Miguel Adrover, creative director of Hessnatur
Unfortunately, greenwashing exists everywhere, including the fashion industry. The minute the industry recognizes a trend, everyone jumps on it. And one of the trends of the moment is “going green.” Many companies say something is “eco” because it’s a natural fabric. Or they use an organic fabric and blend it with a synthetic and say it’s “sustainable.” Well, to me, these are eco-lies. Creating truly green fashion requires honesty and commitment—the fibers must be grown at certified organic farms, and they can’t be blended with synthetics or dyed or bleached with chemicals.
A HUMANITARIAN ISSUE
We always talk about the importance to the planet, but true organic farming and production is just as important to the workers. Their health is just as vulnerable to harmful chemicals. Some companies think that it’s possible to distinguish between environmental practices and ethical social practices, but, to me, the idea that you can do something ecologically sound, but not socially, is nonsense.
Commitment to the planet is not just about air, water, and earth, but it’s also about the people who live on it.
Commitment to the planet is not just about air, water, and earth, but it’s also about the people who live on it. If you purchase organically grown fibers and then manufacture clothing in factories that don’t have strict labor guarantees, how is this sustainable? It certainly isn’t sustaining the lives of human beings.
THE COST OF CHEAP CLOTHES
Unfortunately, doing things the right way is more expensive. Organic farming means organic premiums to workers, and ethical social standards means you pay workers a living wage. There just aren’t any short cuts. So I always question when I see “inexpensive” organic clothing.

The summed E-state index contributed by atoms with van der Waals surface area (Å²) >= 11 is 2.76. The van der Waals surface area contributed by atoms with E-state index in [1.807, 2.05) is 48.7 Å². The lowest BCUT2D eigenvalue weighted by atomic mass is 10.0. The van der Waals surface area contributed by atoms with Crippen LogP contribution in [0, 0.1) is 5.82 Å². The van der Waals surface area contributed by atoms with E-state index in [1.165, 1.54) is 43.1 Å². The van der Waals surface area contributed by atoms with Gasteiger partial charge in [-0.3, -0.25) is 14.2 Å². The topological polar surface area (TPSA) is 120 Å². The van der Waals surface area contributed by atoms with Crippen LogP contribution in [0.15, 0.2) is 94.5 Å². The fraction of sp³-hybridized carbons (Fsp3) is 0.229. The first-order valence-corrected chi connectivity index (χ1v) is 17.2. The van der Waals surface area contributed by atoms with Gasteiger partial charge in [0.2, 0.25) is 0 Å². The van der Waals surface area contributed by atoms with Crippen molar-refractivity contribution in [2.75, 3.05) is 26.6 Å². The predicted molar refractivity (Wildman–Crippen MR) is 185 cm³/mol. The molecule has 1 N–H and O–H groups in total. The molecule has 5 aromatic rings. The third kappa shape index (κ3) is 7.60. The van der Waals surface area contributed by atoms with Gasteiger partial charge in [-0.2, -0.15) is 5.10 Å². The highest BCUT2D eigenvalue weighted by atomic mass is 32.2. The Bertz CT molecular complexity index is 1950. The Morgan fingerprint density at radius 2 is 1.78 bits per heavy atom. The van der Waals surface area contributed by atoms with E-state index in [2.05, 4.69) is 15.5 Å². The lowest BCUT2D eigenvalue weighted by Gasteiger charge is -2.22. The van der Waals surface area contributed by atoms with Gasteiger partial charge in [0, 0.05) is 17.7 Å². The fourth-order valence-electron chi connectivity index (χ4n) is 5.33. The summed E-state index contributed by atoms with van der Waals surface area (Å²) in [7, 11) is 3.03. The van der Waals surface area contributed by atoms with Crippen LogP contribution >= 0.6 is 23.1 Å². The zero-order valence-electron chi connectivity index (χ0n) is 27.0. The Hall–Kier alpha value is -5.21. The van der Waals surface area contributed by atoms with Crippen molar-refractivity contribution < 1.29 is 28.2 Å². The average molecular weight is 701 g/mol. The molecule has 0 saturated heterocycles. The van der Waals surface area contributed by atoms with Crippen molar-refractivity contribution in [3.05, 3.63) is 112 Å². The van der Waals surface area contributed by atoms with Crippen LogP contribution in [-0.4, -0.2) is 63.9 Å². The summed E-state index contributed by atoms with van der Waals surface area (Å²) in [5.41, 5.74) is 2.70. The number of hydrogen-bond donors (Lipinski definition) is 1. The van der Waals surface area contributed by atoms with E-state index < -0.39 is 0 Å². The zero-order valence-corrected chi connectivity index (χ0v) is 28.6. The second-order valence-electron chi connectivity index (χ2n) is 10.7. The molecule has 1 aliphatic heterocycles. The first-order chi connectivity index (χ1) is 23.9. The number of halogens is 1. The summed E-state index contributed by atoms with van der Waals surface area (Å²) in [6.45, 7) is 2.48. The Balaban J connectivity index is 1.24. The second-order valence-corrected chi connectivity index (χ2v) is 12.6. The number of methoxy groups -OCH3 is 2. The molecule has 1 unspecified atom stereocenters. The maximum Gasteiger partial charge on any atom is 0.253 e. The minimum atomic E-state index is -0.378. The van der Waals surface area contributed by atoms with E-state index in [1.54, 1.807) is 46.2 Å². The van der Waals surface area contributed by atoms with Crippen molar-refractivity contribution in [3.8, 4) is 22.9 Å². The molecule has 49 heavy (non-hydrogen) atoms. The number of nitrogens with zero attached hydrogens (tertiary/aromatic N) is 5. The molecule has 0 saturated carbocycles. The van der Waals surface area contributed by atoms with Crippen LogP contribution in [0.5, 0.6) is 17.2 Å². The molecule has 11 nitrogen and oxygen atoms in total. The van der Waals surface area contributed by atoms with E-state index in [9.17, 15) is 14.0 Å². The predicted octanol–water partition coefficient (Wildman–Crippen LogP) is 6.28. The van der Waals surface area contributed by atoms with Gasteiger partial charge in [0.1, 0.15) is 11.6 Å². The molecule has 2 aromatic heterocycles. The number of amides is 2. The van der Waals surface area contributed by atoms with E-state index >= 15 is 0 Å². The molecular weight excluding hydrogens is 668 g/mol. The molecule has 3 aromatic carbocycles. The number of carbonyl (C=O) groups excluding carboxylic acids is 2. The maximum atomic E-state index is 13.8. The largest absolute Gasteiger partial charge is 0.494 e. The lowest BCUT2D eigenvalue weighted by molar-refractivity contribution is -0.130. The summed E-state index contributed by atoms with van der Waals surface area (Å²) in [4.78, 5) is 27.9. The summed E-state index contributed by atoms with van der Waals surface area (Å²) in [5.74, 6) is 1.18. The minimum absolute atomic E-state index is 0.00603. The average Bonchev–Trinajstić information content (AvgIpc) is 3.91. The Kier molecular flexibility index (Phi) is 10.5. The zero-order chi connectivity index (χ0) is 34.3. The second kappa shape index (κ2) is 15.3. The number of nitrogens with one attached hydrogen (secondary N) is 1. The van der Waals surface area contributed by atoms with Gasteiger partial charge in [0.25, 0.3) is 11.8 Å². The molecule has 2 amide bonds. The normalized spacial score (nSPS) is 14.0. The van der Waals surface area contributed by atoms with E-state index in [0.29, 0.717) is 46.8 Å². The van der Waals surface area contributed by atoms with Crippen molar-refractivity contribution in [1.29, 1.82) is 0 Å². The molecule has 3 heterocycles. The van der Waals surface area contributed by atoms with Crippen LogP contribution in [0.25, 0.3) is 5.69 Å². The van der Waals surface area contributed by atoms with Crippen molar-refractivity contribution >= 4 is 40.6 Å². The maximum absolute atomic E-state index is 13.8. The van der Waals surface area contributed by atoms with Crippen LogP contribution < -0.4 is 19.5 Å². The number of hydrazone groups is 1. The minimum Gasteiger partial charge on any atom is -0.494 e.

Can organic clothing be mass produced at low rices, without compromise? Not really. Not yet.
Yes, I’m glad that big companies are becoming aware of the importance of organic clothing. Can it be mass produced, though? At low prices, without compromise? Not really. Not yet. We have to ask ourselves, what is the true price of fashion? When I design a dress, I know that Hessnatur will create it in a way that doesn’t cost the consumer’s conscience.
So what can those who love fashion do? Consumers must do a little homework and become aware of the practices of the brands and labels they buy: Where were the fibers grown? Were synthetics added? Are the dyes natural? Where was the garment produced? Does the brand adhere to internationally recognized fair labor practices? Are they known for treating workers with respect?
Designers must accept that beauty comes from how we create.
Designers also have a responsibility. We must accept that beauty comes from how we create, not just what we create.